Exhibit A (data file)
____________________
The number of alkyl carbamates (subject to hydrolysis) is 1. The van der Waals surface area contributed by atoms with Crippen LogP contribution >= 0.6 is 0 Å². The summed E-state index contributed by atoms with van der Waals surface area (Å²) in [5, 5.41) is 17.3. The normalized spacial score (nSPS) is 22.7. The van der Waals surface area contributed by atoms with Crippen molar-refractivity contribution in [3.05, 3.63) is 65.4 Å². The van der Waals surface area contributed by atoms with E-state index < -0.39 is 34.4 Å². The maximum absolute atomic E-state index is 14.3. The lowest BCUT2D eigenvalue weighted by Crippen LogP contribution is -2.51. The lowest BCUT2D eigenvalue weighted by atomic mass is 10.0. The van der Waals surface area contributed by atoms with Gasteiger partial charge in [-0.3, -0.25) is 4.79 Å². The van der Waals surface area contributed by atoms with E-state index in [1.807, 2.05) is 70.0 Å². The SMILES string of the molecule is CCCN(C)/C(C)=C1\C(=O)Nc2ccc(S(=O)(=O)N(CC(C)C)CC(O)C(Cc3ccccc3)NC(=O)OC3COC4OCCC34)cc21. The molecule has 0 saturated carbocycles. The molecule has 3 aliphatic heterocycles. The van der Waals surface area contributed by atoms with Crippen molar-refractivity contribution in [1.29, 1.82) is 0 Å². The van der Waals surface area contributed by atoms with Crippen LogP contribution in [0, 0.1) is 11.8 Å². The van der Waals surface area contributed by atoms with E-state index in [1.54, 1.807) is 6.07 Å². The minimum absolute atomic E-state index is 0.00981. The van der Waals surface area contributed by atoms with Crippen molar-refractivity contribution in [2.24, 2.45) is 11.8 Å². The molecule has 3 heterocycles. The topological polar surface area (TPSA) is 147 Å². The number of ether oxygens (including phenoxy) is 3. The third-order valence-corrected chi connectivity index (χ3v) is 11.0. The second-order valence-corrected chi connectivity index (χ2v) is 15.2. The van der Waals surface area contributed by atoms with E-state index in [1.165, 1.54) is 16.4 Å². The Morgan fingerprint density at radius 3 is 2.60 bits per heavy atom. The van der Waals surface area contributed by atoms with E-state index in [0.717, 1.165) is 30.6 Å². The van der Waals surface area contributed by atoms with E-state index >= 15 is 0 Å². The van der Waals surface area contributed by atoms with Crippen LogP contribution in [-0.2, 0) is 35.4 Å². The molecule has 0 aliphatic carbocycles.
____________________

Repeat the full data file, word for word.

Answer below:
The number of alkyl carbamates (subject to hydrolysis) is 1. The van der Waals surface area contributed by atoms with Crippen LogP contribution >= 0.6 is 0 Å². The summed E-state index contributed by atoms with van der Waals surface area (Å²) in [5, 5.41) is 17.3. The normalized spacial score (nSPS) is 22.7. The van der Waals surface area contributed by atoms with Crippen molar-refractivity contribution in [3.05, 3.63) is 65.4 Å². The van der Waals surface area contributed by atoms with E-state index < -0.39 is 34.4 Å². The maximum absolute atomic E-state index is 14.3. The lowest BCUT2D eigenvalue weighted by Crippen LogP contribution is -2.51. The lowest BCUT2D eigenvalue weighted by atomic mass is 10.0. The van der Waals surface area contributed by atoms with Gasteiger partial charge in [-0.3, -0.25) is 4.79 Å². The van der Waals surface area contributed by atoms with E-state index in [1.807, 2.05) is 70.0 Å². The SMILES string of the molecule is CCCN(C)/C(C)=C1\C(=O)Nc2ccc(S(=O)(=O)N(CC(C)C)CC(O)C(Cc3ccccc3)NC(=O)OC3COC4OCCC34)cc21. The molecule has 0 saturated carbocycles. The molecule has 3 aliphatic heterocycles. The van der Waals surface area contributed by atoms with Crippen molar-refractivity contribution in [1.29, 1.82) is 0 Å². The van der Waals surface area contributed by atoms with Crippen LogP contribution in [0, 0.1) is 11.8 Å². The van der Waals surface area contributed by atoms with E-state index in [1.54, 1.807) is 6.07 Å². The minimum absolute atomic E-state index is 0.00981. The van der Waals surface area contributed by atoms with Crippen molar-refractivity contribution in [2.24, 2.45) is 11.8 Å². The molecule has 3 heterocycles. The topological polar surface area (TPSA) is 147 Å². The number of ether oxygens (including phenoxy) is 3. The third-order valence-corrected chi connectivity index (χ3v) is 11.0. The second-order valence-corrected chi connectivity index (χ2v) is 15.2. The van der Waals surface area contributed by atoms with E-state index in [1.165, 1.54) is 16.4 Å². The Morgan fingerprint density at radius 3 is 2.60 bits per heavy atom. The van der Waals surface area contributed by atoms with E-state index in [0.717, 1.165) is 30.6 Å². The van der Waals surface area contributed by atoms with E-state index >= 15 is 0 Å². The van der Waals surface area contributed by atoms with Crippen LogP contribution in [-0.2, 0) is 35.4 Å². The molecule has 0 aliphatic carbocycles.